IPIB: How competitive is your IP service firm?

Want hard answers to tough questions? The IP Industry Base (IPIB), a database developed by the Competitive Intelligence Group at the Fraunhofer Center for International Management and Knowledge Economy (IMW), Leipzig, might provide some.

The IPIB seeks to provide transparency in the IP Service Industry by providing company profiles for each IP service provider, based on publicly available information - i.e., primarily patent databases. It is free to use on a "fair use" basis. For more information, have a look at the slides for the presentation by Lutz Maicher (University of Jena) held on the occasion of the EPO’s Patent Information Conference 2017 on 8 November 2017 in Budapest Sofia (this post is largely based on the presentation; the presentation being much more comprehensive). The IPIB aims to
  • be (mostly) complete for Europe,
  • reveal a significant part of the US market,
  • indicate the structure of important spots in Asia (like Singapore) and
  • be a proxy for the situation of the IP Service industry in the rest of the world.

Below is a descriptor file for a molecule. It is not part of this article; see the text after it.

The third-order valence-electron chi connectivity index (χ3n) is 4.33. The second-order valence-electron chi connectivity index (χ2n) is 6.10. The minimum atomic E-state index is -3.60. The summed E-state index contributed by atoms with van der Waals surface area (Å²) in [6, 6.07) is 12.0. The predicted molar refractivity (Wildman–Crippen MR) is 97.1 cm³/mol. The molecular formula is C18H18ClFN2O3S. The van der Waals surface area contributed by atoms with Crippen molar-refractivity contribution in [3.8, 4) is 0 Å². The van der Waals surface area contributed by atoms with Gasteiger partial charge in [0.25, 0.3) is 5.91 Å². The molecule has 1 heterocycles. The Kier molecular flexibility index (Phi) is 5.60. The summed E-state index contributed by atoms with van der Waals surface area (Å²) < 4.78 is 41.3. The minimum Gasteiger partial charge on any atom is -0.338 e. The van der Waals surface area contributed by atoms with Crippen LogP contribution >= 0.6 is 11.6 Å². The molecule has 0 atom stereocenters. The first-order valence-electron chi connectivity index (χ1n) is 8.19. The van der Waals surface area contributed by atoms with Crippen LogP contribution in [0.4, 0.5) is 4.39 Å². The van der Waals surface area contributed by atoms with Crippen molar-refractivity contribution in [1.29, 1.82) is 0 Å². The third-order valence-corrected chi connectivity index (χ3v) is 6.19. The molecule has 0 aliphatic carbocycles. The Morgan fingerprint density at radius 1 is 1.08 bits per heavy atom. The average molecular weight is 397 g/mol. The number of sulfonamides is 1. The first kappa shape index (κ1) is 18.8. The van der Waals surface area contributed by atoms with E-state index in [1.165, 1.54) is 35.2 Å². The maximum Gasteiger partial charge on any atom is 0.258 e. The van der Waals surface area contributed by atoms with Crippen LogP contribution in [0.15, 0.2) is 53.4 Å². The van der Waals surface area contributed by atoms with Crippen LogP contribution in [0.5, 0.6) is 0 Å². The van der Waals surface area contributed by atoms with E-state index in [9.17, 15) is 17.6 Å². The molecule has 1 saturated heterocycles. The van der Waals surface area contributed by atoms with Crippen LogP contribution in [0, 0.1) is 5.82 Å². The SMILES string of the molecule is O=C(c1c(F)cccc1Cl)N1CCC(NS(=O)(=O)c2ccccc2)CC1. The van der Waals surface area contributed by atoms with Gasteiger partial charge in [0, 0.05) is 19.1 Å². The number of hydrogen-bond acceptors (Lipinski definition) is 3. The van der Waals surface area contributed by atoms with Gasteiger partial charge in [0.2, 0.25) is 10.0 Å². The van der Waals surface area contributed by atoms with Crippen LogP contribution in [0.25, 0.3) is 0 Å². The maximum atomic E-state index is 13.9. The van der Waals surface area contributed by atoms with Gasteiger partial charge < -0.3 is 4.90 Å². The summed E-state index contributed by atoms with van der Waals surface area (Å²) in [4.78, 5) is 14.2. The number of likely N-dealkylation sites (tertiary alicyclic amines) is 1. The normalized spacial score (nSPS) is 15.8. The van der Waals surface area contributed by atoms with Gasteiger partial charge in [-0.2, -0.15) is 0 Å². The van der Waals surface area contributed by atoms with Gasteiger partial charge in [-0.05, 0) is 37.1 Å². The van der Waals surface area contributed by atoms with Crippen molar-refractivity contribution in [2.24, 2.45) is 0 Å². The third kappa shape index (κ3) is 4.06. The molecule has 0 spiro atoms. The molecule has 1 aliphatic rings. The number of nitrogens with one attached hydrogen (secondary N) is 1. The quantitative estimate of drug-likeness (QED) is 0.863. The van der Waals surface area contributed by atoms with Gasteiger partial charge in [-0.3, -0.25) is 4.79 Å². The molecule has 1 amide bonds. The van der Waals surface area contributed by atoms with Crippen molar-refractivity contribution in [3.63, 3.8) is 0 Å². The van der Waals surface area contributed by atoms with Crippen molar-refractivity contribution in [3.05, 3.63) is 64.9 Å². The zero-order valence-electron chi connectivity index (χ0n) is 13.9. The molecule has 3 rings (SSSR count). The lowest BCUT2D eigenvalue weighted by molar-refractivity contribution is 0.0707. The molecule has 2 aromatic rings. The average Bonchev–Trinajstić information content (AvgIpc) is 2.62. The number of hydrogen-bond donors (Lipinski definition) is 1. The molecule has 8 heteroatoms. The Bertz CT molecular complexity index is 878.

IPIB allows for example to access a customer profile for each patent agent firm in the database. For Maiwald Patentanwalts GmbH, Munich, the customer profile reveals that Huawei Technologies Co., Ltd. is their most important customer (measured by number of patents for which Maiwald provided services, 702), followed by Airbus Operations GmbH (317 patents) and Borealis AG (266 patents).

Maiwald's expertise in A61P and A61Q (screenshot from IPIB)
IPIB further assesses the specific expertise of each firm based on the type of patents it worked on. A specialisation profile of a patent agent firm is the set of all IPC classes in which the firm is significantly more active than expected from its own activity profile and the whole market activities. The IPIB uses a Relative Specialisation Index (RSI) which allows to generate idiotypic and dichotomous specialisation profiles for each patent agent firm. The RSI specialisation is based on the the theory of comparative advantage and the ARCA measure.

For Maiwald, the RSI reveals that in IPC A61P (specific therapeutic activity of chemical compounds or medicinal preparations), they have a lot of expertise - 860 practitioners filed patents in A61P and only 16 have more practical expertise than Maiwald. In C09C (treatment of inorganic materials, other than fibrous fillers, to enhance their pigmenting or filling properties), Maiwald is even the "most experienced" patent firm in the database, having worked on 136 patents in this class. More brutal to some will be that in the rightmost column of the expertise tab, the firm with the most expertise in a given field is listed.